In our last instalment we reported on collective consultation and this week in our redundancy mini-series, we look at selection for redundancy and highlight some of the key issues that employers will need to consider to ensure the process is fair.
Before selecting an employee or employees for redundancy, employers must consider what the appropriate pool(s) of employees for the redundancy selection should be.
There are no hard and fast rules on how selection pools should be determined, and employers do have a fair degree on latitude on this. What is important is that an employer must properly turn its mind to the selection pool and be able to justify the decision that is made. The decision needs to be reasonable, and the employer should have clear and cogent rationale for choosing the pool they have chosen. This should all be backed up in writing in case the choice of pool is called into question at a later date.
It is understandable that an employer would normally want to keep pools as narrow as possible. A pool that is too wide makes the selection process more onerous and is likely to have a bigger impact on employee morale. However this is sometimes at odds with employees who argue that the pool should be wider than it is.
An employer may decide on a pool of one where there is a unique postholder or where there is only one person being made redundant at a particular place that is closing. This is perfectly reasonable, but again employers will need to be able to justify their reasoning for this. Where there is more than one person in the pool, employers need to think carefully about who should be included. The starting point is usually to think about which type of work is diminishing and look at employees who do similar work. This may take into account different sites where employees do similar work and people with interchangeable roles.
Once the selection pool has been decided, where there is a pool of more than one, scoring will need to take place. Managers should be trained on how to do this properly. Objective selection criteria should be used and should be capable of being measured e.g. against HR records. The criteria should not be solely subjective and employers should avoid using criteria such as who is “the best person for the job”.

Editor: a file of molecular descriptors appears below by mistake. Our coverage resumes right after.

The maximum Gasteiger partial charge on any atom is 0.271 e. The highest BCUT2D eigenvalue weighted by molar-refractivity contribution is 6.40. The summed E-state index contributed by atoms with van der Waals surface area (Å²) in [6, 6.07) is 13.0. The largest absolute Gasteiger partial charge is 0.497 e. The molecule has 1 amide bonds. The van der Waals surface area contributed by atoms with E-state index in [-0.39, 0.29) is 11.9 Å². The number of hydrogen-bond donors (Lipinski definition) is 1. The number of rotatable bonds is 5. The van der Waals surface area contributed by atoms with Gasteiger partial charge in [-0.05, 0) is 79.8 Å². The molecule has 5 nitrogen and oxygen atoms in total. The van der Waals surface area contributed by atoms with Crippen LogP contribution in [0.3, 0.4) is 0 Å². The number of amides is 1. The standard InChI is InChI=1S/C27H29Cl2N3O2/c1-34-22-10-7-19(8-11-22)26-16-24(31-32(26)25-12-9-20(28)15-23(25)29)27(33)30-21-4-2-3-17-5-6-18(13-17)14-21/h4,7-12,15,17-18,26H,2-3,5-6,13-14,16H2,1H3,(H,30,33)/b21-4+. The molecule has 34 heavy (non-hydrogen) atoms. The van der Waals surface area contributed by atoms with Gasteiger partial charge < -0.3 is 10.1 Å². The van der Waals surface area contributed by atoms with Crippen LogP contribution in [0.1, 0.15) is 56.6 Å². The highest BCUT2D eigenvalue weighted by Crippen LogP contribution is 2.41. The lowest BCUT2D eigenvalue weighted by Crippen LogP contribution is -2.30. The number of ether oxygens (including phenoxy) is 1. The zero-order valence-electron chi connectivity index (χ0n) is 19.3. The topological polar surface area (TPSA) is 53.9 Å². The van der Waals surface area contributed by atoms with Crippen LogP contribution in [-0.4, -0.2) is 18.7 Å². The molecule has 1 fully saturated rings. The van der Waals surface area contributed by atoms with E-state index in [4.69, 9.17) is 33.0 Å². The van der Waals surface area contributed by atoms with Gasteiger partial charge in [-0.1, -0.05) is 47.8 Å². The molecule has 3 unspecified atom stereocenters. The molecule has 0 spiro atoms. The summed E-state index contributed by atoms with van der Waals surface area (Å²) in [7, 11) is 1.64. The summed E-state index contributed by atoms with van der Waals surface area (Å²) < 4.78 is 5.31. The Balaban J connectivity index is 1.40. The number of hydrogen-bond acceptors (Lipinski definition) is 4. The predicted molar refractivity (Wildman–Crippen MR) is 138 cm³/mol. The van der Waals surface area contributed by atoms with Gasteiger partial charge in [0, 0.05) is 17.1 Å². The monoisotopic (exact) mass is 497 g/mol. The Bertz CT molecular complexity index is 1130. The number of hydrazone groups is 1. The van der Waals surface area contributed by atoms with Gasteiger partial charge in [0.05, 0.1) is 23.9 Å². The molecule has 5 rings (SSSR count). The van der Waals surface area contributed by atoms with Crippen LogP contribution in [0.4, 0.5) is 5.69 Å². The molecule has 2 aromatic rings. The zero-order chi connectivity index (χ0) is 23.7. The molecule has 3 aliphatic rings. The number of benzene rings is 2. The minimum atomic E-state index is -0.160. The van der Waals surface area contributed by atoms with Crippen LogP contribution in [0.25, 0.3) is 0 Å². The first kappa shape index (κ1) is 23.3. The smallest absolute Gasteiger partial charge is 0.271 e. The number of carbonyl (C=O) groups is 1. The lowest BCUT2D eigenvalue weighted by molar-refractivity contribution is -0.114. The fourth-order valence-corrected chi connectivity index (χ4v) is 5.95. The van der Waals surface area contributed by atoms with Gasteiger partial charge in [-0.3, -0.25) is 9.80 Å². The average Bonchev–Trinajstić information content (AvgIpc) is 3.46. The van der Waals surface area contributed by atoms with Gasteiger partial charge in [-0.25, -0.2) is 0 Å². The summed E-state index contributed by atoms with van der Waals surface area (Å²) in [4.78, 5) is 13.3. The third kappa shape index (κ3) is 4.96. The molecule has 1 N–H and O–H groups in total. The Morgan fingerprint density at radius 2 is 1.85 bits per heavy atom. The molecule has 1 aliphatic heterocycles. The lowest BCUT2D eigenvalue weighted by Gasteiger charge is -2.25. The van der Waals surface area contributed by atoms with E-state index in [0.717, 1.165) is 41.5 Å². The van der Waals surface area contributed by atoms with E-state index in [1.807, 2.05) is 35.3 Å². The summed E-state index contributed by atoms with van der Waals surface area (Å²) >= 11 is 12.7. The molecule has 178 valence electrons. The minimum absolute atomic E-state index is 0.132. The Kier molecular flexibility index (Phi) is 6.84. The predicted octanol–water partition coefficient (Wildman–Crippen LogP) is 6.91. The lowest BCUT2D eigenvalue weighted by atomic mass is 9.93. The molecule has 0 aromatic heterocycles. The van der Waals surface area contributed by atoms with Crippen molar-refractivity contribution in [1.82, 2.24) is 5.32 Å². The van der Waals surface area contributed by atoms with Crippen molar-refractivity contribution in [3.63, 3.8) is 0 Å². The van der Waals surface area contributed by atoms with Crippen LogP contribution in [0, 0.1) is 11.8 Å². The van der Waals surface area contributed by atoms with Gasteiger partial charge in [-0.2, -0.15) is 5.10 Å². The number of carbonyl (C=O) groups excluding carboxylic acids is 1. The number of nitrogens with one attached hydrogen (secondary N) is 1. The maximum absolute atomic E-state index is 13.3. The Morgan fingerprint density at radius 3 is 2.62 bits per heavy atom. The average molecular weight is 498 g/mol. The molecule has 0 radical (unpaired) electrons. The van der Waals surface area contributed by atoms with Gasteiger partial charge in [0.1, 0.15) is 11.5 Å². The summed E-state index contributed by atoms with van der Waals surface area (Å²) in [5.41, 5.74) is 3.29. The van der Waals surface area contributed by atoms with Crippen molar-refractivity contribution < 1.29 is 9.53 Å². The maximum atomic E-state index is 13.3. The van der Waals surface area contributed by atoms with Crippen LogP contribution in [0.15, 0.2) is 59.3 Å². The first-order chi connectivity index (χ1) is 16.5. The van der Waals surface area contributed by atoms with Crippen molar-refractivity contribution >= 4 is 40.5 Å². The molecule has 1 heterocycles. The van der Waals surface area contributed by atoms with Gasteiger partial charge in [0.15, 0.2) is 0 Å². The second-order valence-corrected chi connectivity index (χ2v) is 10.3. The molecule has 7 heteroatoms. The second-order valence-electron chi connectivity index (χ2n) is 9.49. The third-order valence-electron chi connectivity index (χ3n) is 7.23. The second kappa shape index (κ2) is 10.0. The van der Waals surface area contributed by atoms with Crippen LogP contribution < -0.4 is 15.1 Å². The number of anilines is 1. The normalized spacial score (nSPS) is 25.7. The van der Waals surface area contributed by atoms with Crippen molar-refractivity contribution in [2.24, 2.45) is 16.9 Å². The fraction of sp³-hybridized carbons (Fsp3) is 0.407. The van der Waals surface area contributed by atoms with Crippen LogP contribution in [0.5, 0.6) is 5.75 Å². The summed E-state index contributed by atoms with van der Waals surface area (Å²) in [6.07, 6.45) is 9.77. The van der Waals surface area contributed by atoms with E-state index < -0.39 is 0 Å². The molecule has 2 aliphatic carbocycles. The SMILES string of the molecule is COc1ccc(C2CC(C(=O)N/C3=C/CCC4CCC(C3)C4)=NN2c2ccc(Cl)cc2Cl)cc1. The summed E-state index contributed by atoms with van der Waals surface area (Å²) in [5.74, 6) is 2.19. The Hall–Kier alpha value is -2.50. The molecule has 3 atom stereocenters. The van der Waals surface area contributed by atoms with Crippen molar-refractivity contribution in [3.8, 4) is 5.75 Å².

Employers should be wary of solely relying on “last in, first out” where this may result in age or sex discrimination. Care should also be taken when relying on attendance records where somebody has been off work due to pregnancy related illness, maternity or other family friendly leave or due to illness related to a disability. It is important to remember that not only should the selection criteria be fair, the way that they are applied should be fair too. It is a good idea for 2 managers to be involved in the scoring process for this reason.
Once the scoring has taken place, the employer should disclose the individual scores to the employees, explaining how they were scored and the score that they received as part of the consultation process. The employee’s score may change as part of the consultation process – consultation is supposed to be a “two-way street” with the employee making suggestions on ways to avoid redundancy. Therefore employers should also be prepared to answer questions which may arise during the consultation process on the pools and scoring process, whilst being mindful that other employees’ scores should not be disclosed.
If you require any assistance in relation to selection pools, scoring, the redundancy process or any employment or HR matters generally please do not hesitate to contact Joanne Holborn, Tom Scaife or Caroline Rayner on 01228 552600 or 01524 548494.
This alert does not provide a full statement of the law and readers are advised to take legal advice before taking any action based on the information contained herein.